We occasionally hear stories about dogs who have been separated from their owners and make amazing, cross-country treks to return home. There have even been movies made about it. As uplifting as such stories are, they may have been outdone by a young arctic fox, according to the Washington Post.
The fox walked about 2,700 miles, starting out in Norway and ending up in Canada.
Her trek began when she left the island of Spitsbergen in Norway. Three weeks later, she was in Greenland, and less than three months after that, she had managed to hike to Nunavut, Canada. A group of researchers was tracking her journey, and at first, they thought the data they were getting was a mistake. The truth of it was established as she continued her hike.
NPR says the animal is a coastal or blue fox, and that her trip is the longest of its type that has ever been documented among members of her species. Scientists from the Norwegian Polar Institute put a tracking collar on her, which is how they knew where she was. In 2017, scientists at the institute wanted to study the spatial ecology of arctic foxes, which is to say how members of the species spread out and the impact that has on ecology.
Published this morning: “Arctic fox dispersal from Svalbard to Canada: one female’s long run across sea ice” https://t.co/vUvu4NbPEj This is the first satellite tracking of natal dispersal by an Arctic fox between continents. Authors: Eva Fuglei and Arnaud Tarroux pic.twitter.com/gowSov0OBA
— Polar Research (@PolarResearch) June 25, 2019
A number of foxes were fitted with tracking collars and released into the wild to see what they would do. In the case of this particular animal, at first, she stayed near the coast of western Spitsbergen but decided to leave in March 2018. She started moving, changing her direction whenever she was faced with open water.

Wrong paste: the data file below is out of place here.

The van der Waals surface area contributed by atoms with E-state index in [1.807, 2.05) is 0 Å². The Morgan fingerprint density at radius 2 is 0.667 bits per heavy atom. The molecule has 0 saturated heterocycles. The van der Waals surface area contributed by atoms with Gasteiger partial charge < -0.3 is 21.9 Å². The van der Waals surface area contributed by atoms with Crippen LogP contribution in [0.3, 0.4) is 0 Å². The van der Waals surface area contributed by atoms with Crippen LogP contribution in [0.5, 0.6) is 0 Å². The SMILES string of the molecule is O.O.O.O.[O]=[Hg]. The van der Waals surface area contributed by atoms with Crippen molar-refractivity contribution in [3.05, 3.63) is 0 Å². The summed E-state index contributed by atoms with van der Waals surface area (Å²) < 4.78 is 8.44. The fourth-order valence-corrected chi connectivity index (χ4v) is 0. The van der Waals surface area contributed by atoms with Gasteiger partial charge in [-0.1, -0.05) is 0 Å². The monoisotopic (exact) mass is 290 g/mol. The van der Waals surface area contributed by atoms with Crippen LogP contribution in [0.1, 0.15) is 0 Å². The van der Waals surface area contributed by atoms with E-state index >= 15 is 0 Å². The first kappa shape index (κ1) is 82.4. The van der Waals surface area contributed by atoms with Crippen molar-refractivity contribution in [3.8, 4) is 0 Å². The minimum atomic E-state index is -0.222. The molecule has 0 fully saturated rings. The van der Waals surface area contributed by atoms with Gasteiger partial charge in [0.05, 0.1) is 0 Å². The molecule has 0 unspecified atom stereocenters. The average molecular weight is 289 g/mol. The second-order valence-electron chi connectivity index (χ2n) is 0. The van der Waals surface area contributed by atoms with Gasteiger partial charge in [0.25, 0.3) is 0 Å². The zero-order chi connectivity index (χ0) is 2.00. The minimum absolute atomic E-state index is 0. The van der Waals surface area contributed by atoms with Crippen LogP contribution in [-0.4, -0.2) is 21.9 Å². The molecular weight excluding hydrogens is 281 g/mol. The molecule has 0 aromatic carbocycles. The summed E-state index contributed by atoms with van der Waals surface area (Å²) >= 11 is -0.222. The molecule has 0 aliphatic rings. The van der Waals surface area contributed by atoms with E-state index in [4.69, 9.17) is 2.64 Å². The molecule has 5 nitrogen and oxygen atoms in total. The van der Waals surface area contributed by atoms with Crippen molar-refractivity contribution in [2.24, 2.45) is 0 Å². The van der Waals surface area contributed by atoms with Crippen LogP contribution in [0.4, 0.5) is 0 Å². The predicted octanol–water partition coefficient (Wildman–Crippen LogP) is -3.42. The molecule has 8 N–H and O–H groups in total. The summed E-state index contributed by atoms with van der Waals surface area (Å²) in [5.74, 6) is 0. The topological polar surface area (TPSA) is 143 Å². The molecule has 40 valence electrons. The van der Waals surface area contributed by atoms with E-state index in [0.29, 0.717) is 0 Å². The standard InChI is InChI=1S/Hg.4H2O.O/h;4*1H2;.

Scientists already knew that arctic foxes had the endurance and sturdiness to survive polar environments since there is DNA evidence showing genetic links between foxes in lands that are only connected by sea ice. Even so, they were surprised and impressed with how much area this fox covered in a relatively short time. She averaged about 30 miles a day, but some days she traveled closer to 100.
She left the island by traversing sea ice, walking for 21 days before reaching Greenland on April 16, 2018, a whopping 939 miles away from where she began. Given the fact that the days she covered the most miles were when she was crossing the ice sheet in northwestern Greenland, it appears that she was using the ice more as her personal highway than as a hunting ground.
On July 1, 2018, she was shown to be on Ellesmere Island, in Canada. Her last known location was in Nunavut Territory on the Island, but her tracker stopped working in February of this year, so she could have stayed where she was or continued her journey without being tracked.
The scientists who have been tracking her believe that a shortage of food may have prompted her migration, although the exact cause hasn’t been absolutely identified. There were between 50 and 60 other foxes who also had tracking collars, but they all stayed in Norway.
At least one other fox of her type has traveled a similar distance, but that one took closer to six months to make the trek. That sort of long trip would be more common among a different breed, known as the lemming fox, following the movements of the lemmings that are the primary source of their food.
This particular fox’s long migration demonstrated clearly that the animal used sea ice as a means of covering distance and also gives some answers about how other specimens of her type have been unexpectedly seen in far northern regions, dating back as far as the late 1800s.
The long trek these foxes make certainly aids the survival and health of the species as a whole by increasing genetic diversity across the north.
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Unfortunately, scientists may not have many more opportunities to witness dispersion events like this one, since warming global temperatures and the corresponding melting of sea ice will quickly preclude Icelandic foxes from being able to cross Arctic waters anymore, leaving them isolated.